It can also be argued that by including the flow of services from publicly provided goods as an input to private production functions, the Barro and Sala‐i‐Martin formulations are implicitly assuming full depreciation of the existing stock of public capital at the end of each production period. Alternatively, Barro (1990, p. s107) argues that in his setup the government can be envisaged as carrying out no production and owning no capital. but acts as a middleman in purchasing a flow of output from the private sector and redistributing it to private firms.

7

The assumption that the accumulation of private capital is a perfect substitute for consumption differs from the models proposed by Srinivasan (1964) and Kurz (1968), where different production processes for consumption and capital goods were assumed. The present model resembles that of Jones and Manuelii (1990), where a single production process is used for consumption and capital goods, as here public and private capital are basically the same good.

8

Mulligan and Sala‐i‐Martin (1993) discuss transitional dynamics in two‐capital good models of endogenous growth, and argue that if there are initial imbalances among any of the sectors in an economy (owing perhaps to a war or large price shock), then there may be a transitional period when these variables do not behave as would be predicted by steady‐state analysis. For example, a war may have destroyed a large fraction of the private capital stock, leaving public capital relatively unaffected, and so the economy will have to get back to the steady‐state ratio of GIK by higher (lower) than steady‐state rates of growth for the private (public) stock of capital. Such issues do not arise in one‐capital good (or AK) models of growth (Barra (1990), Rebelo (1991)), which do not exhibit transitional dynamics and are always in steady state.

9

For linear homogenous production functions, a steady‐state equilibrium will be attained only if the utility function features constant intertemporal elasticity of substitution, and the technology for capital. AO, exhibits constant returns to scale. These requirements yield a constant elasticity of marginal utility of σ={c(t)U"[c(t)]/U[c(t)]} and σγc=λ˙/λ.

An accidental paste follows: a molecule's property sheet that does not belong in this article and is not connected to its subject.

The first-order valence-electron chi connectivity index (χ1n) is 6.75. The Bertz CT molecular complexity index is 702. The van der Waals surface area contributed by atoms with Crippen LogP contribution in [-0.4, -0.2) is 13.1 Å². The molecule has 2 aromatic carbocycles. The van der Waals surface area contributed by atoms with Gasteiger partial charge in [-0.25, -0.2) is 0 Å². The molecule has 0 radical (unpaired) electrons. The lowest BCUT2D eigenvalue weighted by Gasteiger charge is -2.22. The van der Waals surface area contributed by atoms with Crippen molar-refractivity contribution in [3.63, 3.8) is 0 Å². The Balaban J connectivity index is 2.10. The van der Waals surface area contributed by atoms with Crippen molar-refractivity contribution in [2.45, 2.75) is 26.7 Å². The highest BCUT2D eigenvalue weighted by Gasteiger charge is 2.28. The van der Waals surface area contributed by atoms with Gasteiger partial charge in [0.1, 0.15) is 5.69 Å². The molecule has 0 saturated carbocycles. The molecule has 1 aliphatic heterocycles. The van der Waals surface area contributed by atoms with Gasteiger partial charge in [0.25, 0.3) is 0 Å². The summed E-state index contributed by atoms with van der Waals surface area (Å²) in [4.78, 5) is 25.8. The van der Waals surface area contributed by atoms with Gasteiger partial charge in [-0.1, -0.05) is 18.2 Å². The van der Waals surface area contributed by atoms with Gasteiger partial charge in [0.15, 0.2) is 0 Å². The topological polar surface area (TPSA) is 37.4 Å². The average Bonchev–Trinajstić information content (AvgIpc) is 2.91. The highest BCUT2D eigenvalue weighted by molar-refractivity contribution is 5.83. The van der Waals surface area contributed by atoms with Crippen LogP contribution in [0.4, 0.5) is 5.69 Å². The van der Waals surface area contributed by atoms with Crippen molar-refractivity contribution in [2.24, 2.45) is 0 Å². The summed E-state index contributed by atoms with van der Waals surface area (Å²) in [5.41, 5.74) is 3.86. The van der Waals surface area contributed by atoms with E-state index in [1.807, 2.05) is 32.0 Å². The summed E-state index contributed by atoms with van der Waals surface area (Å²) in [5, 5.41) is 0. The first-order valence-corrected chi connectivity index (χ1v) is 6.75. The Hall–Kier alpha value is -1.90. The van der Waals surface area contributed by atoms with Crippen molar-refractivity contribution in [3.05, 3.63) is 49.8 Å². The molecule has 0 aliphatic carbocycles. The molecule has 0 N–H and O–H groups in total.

10

In this model, γc=σ1{(1τ1τ2)A[G(t)/K(t)]α[T(t)/K(t)]βρ} and γk=(1τ1τ2)A[G(t)/K(t)]α[T(t)/K(t)]βc(t)/k(t). It is assumed that A(1τ1τ2)[G(t)/K(t)]α[T(t)/K(t)]β>ρ (for positive steady‐state growth of consumption, private capital, public capital, and income) and that the parameters of γ¯ (namely A, ρ, and σ), where γ¯y is the growth rate implicit in equation (17), are such that U(0) is hounded. Given that we have constant intertemporal elasticity of substitution in utility, for bounded utility we require that the expression inside the integral of equation (1) tend to zero as t; that is, we require ρ>γ¯(1σ).

11

If the production function is not Cobb‐Douglas. then the utility‐maximizing size of government exceeds (is smaller than) the growth‐maximizing size of government if the elasticity of substitution between the inputs is greater (less) than one.

12

The 23 countries involved, all members of the Organization for Economic Cooperation and Development (OECD), are: Australia, Austria, Belgium, Canada, Denmark, Finland, France, Germany, Iceland. Ireland, Italy, Japan, Luxembourg, The Netherlands, New Zealand, Norway, Portugal, Spain, Sweden, Switzerland, Turkey, the United Kingdom, and the United States.

13

The initial level of income has a strong influence on the growth experience of countries in the neoclassical (Solow‐Swan) model of economic growth. Similarly, by including INIT in the regressions we are holding constant the influence of initial income, and concentrate on explanations involving the endogenous growth explanators of growth. In effect, in this empirical estimation we are testing the transition to steady state, rather than steady‐state growth itself, as it is unlikely the OECD countries were in steady state over the entire sample period. INIT is accordingly included to take into account that income may not initially be at its steady‐state level, which if so will affect the observed growth rate. By not including INIT in the regressions, the results obtained would be subject to omitted variables bias, owing to a failure to account for initial incomes in analyzing the conditional convergence of countries to their respective steady states.

14

The classical disturbance term is assumed to be lid over i and t, and uncorrelated with the explanatory variables. The latent country‐specific effect a, is assumed to be lid over i, distributed independently across countries.